Friday, December 24, 2021

St. Charles Christmas Traditions

Last year, while hunkered down at home, Emma learned a TON about the history of the 50 United States and the start of our country.  And since she was virtual schooling in our living room, I got to listen and learn along with her.  If I'm honest, as a student, I always hated history.  It seemed so boring and irrelevant to my life.  In my late 20's, however, a visit to Washington D.C. changed that for me.  I saw pieces of history in front of my eyes and I couldn't deny that it was amazing.  I began to have a much greater appreciation for the history that existed in my world, and have since become more fascinated by it.  As Emma learned last year, my eyes opened even more to the beauty of our country's history.

For over 20 years, I have lived a mere 20 minutes from St. Charles, MO, the first capital of Missouri and starting point for Lewis and Clark's two year expedition to the West.  Here, history is literally on every corner of Main Street, which is still a brick road.  For decades, the city has been a historic area full of block after block of small businesses that were once homes, hotels, shops, and more.  Every Christmas, the area steps back in time as they have what they deem an outdoor festival every weekend in December.  Characters from Christmas past, both fictional and historical, are dressed in time appropriate clothing and wonder the 8 blocks with trading cards for children to collect.  When you meet them, they tell you about the history of different Christmas traditions from their countries and time periods.  It. Is. Magical.

This year, with a more historical perspective & appreciation for simple thing, the details that I might have missed before, now stood out.  As we walked the blocked streets, I paused to take in the houses, 100's of years old, many decorated with simple greenery and bows.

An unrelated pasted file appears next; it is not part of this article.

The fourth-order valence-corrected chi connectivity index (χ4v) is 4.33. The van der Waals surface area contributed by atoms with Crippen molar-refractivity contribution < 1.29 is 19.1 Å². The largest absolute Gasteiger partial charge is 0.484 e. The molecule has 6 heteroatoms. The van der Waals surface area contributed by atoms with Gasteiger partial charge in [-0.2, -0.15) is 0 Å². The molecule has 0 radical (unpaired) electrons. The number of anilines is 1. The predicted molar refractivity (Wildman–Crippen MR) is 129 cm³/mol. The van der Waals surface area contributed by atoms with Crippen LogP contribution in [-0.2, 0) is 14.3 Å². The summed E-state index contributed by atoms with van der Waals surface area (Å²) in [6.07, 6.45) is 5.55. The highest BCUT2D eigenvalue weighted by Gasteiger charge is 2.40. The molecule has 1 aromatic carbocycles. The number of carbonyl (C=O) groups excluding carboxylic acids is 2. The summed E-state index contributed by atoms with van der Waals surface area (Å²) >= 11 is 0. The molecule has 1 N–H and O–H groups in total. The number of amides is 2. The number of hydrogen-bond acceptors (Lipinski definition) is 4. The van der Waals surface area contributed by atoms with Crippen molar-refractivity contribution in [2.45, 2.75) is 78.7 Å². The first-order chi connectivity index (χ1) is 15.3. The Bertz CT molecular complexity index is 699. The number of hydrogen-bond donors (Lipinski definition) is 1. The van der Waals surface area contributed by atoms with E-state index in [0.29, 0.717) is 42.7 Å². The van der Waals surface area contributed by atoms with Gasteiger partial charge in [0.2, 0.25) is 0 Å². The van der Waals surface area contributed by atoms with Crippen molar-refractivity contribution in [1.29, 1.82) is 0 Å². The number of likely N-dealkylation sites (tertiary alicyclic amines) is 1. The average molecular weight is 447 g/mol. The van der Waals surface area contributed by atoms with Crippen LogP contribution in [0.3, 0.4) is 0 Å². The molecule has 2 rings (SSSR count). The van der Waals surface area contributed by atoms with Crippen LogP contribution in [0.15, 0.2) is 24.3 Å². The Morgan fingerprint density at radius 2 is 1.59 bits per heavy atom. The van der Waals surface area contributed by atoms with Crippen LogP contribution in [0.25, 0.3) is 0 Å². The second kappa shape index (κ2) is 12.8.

Another simple Christmas tradition that overflows on Main Street are the groups of Christmas carolers at every turn.  Not only do they look smashing, but their voices and personalities are FANTASTIC.  My dad would have loved them!

Some of the characters we saw are, well, characters!  Jack Frost has a very pun-filled and sarcastic banter about him and is always a favorite!  We saw several characters from Charles Dickens', A Christmas Carol, including the Fezziwigs, who were Mr. Scrooge's boss from his Christmas past.  We watched the inventor and toy maker, Herr Drosselmeyer, interact with his creation, the Nutcracker Prince, who inspired the 1816 tale The Nutcracker and Mouse King.  We also saw many four-legged friends, definitely a popular guest families bring along, as well as getting to take pictures with the Sugar Plum fairy wings painted by a local high school student for young visitors to enjoy!

Of course, what would the traditions of Christmas be if they didn't include the Santas from history?  We got to meet and learn about the Civil War Santa, Pere Noel from France, Father Christmas from the United Kingdom, and Saint Nicholas - the bishop from ancient Greece.  We learned that Saint Nicholas was famous for secretly distributing his riches amongst the poor (sound familiar?) and later became the story for children receiving gifts in their shoes on Saint Nicholas Day, December 6th.  We also got to hear of the Russian Snow Maiden, Snegurochka, who helps to bring in the New Year half way around the world.

Of course our time wouldn't be complete without a stop to see the North Pole Staff, Mrs. Claus, learn a little Christmas Tree history, and finally see ... 

the big guy himself - Santa.  Our girl got to have a very quiet moment with Santa (behind glass) and share her simple ask for under the tree.

We were so thankful for this chance to engage in some Christmas traditions from history and look forward to doing it all over again next year!  Merry Christmas to all!

Tuesday, November 9, 2021

It's the Little Things, 2020

My mom and I were recently reflecting on how life is built of the little things, as my son slowly approaches the end of his high school days.  In many ways, the last 18 months has been a magnifying glass on that idea.  So, since my girl has been begging me to write a blog post (reading them has become a new favorite past time of hers), it felt like the perfect nudge to reflect on our little things of 2020 and why my blog posting suddenly hit a wall.  

The start of 2020, in many ways, was much like years previous.  We had just finished spending Christmas with my mom, only our second one since my dad had passed.  We had our new puppy and were ready to start a new year.  Little did any of the world know, it would be a year with very little of what we had seen before.